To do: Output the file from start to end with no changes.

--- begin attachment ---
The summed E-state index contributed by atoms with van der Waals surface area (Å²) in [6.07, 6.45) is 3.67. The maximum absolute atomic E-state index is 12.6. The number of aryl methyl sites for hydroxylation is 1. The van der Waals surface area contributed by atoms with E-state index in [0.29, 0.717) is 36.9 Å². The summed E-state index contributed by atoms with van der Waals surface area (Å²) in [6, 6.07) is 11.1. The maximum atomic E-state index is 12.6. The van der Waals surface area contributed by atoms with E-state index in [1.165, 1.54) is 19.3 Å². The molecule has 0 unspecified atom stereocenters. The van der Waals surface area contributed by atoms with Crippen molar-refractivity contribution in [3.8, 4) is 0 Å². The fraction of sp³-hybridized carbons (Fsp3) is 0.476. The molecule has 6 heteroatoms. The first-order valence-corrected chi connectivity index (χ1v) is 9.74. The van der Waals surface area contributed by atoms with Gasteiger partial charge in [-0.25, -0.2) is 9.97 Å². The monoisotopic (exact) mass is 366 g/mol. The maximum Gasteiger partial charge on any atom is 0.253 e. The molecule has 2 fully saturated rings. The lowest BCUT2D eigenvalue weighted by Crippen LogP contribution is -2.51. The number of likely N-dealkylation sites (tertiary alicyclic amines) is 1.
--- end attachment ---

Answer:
The summed E-state index contributed by atoms with van der Waals surface area (Å²) in [6.07, 6.45) is 3.67. The maximum absolute atomic E-state index is 12.6. The number of aryl methyl sites for hydroxylation is 1. The van der Waals surface area contributed by atoms with E-state index in [0.29, 0.717) is 36.9 Å². The summed E-state index contributed by atoms with van der Waals surface area (Å²) in [6, 6.07) is 11.1. The maximum atomic E-state index is 12.6. The van der Waals surface area contributed by atoms with E-state index in [1.165, 1.54) is 19.3 Å². The molecule has 0 unspecified atom stereocenters. The van der Waals surface area contributed by atoms with Crippen molar-refractivity contribution in [3.8, 4) is 0 Å². The fraction of sp³-hybridized carbons (Fsp3) is 0.476. The molecule has 6 heteroatoms. The first-order valence-corrected chi connectivity index (χ1v) is 9.74. The van der Waals surface area contributed by atoms with Gasteiger partial charge in [-0.25, -0.2) is 9.97 Å². The monoisotopic (exact) mass is 366 g/mol. The maximum Gasteiger partial charge on any atom is 0.253 e. The molecule has 2 fully saturated rings. The lowest BCUT2D eigenvalue weighted by Crippen LogP contribution is -2.51. The number of likely N-dealkylation sites (tertiary alicyclic amines) is 1.